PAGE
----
The New Zealand Police today announced they have agreed to a compensation package with the family of Halatau Naitoko who was tragically killed on Auckland’s north western motorway in January 2009.
Mr Naitoko’s family will receive compensation of $100,000 for the hardship and suffering caused by the 17 year old accidental death. The family will also receive $25,000 towards their legal costs. This is in addition to a payment of $100,000 the family received shortly after Halatau’s death. In total the compensation package is $225,000.
‘Police deeply and sincerely regret the accidental shooting of Mr Naitoko”, Assistant Commissioner Allan Boreham said. “For our officers, who dedicate their working lives to helping people, Halatau’s death was everything they were trying to prevent.”
“We offer once again our deepest sympathies to his family. They have conducted themselves with dignity and courage throughout this ordeal and we are truly sorry for their loss.
“The initial payment we made to Mr Naitoko’s family was kept confidential until the two parties agreed on a final settlement. It can now be disclosed as part of the overall compensation package.”
Mr Naitoko was killed when he was accidentally struck by a bullet as the Armed Offenders Squad apprehended Stephen McDonald on Auckland’s north western motorway on 23 January 2009.
Police had no option but to take action to stop Mr McDonald as he attempted to jump on a moving truck while aiming his gun at two officers.
Mr McDonald was injured and incapacitated but tragically Mr Naitoko, who was driving a van that was in the background of this moving incident, was hit by a bullet and killed.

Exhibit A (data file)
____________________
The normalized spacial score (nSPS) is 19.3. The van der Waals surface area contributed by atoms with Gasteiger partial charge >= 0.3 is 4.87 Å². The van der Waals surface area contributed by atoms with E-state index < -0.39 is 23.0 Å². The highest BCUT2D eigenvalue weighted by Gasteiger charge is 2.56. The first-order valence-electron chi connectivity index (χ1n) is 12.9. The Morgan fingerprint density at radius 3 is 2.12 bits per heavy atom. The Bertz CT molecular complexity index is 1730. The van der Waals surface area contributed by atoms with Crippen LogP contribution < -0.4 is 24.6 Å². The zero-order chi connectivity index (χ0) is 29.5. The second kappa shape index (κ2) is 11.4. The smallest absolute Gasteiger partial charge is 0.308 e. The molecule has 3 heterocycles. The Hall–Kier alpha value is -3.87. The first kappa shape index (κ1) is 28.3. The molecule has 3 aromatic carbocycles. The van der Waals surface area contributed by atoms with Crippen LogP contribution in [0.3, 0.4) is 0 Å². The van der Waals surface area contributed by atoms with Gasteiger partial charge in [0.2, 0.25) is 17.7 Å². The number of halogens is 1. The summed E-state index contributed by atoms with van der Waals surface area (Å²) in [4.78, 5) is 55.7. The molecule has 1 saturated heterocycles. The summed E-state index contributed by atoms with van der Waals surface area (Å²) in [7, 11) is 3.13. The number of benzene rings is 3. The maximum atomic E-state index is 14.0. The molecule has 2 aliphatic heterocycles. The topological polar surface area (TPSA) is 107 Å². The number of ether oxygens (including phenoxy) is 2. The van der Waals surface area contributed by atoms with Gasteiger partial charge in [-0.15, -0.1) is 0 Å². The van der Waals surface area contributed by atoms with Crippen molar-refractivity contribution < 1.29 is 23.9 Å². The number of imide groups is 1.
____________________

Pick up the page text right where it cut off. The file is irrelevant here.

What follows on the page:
“Police were dealing with a mobile, unpredictable, drug fuelled gunman who had threatened members of the public with a firearm and had fired at Police. There was a real threat to public safety”, Mr Boreham said. “To this day the staff involved remain devastated by Halatau Naitoko’s tragic death”.
In August 2011 Coroner Gordon Matenga concluded the shooting of Mr Naitoko was a tragic accident.
This finding was supported by the Independent Police Conduct Authority (IPCA) who ruled that Police took appropriate and immediate action to subdue an offender whose objective was to evade arrest by any means.
Mr Boreham acknowledged that while both authorities concluded Mr Naitoko’s death was an accident Police made mistakes during the pursuit of Mr McDonald.
“We have made changes in line with the recommendations made by the Independent Police Conduct Authority”, Mr Boreham said.
“These steps will reduce the chances of another tragic accident occurring during an armed pursuit.”
Following the IPCA report several recommendations have been adopted include greater resourcing for the Armed Offenders Squad in Auckland, more training for communication centre staff and clarity on the role Police helicopters play during pursuits.
Mr Boreham paid tribute to the courage and leadership shown by Halatau’s mother Ivoni Fuimaono since her son’s death.
“Mrs Fuimaono is a woman of great standing within the South Auckland community both through her church and her work with youth programmes”, Mr Boreham said.
“She and her family have handled these tragic circumstances with great humility and dignity”.